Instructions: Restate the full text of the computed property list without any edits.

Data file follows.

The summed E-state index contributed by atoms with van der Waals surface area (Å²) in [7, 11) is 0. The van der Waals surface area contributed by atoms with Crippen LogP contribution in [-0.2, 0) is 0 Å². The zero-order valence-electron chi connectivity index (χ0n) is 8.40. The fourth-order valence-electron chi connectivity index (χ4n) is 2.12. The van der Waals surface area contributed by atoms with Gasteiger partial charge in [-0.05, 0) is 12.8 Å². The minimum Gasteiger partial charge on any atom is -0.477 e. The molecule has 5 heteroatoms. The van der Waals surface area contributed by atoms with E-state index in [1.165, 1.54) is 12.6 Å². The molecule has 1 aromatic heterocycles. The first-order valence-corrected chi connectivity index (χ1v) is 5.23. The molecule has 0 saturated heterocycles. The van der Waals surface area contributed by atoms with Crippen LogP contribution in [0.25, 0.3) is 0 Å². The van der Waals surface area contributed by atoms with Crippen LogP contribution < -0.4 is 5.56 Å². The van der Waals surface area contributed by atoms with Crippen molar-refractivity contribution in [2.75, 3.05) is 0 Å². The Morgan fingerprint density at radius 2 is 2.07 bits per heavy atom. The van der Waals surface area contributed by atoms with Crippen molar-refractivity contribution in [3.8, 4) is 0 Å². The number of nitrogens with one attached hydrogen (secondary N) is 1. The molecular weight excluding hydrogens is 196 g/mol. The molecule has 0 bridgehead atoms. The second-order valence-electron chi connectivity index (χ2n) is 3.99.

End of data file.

The summed E-state index contributed by atoms with van der Waals surface area (Å²) in [7, 11) is 0. The van der Waals surface area contributed by atoms with Crippen LogP contribution in [-0.2, 0) is 0 Å². The zero-order valence-electron chi connectivity index (χ0n) is 8.40. The fourth-order valence-electron chi connectivity index (χ4n) is 2.12. The van der Waals surface area contributed by atoms with Gasteiger partial charge in [-0.05, 0) is 12.8 Å². The minimum Gasteiger partial charge on any atom is -0.477 e. The molecule has 5 heteroatoms. The van der Waals surface area contributed by atoms with E-state index in [1.165, 1.54) is 12.6 Å². The molecule has 1 aromatic heterocycles. The first-order valence-corrected chi connectivity index (χ1v) is 5.23. The molecule has 0 saturated heterocycles. The van der Waals surface area contributed by atoms with Crippen LogP contribution in [0.25, 0.3) is 0 Å². The van der Waals surface area contributed by atoms with Crippen LogP contribution < -0.4 is 5.56 Å². The van der Waals surface area contributed by atoms with Crippen molar-refractivity contribution in [2.75, 3.05) is 0 Å². The Morgan fingerprint density at radius 2 is 2.07 bits per heavy atom. The van der Waals surface area contributed by atoms with Crippen molar-refractivity contribution in [3.8, 4) is 0 Å². The number of nitrogens with one attached hydrogen (secondary N) is 1. The molecular weight excluding hydrogens is 196 g/mol. The molecule has 0 bridgehead atoms. The second-order valence-electron chi connectivity index (χ2n) is 3.99.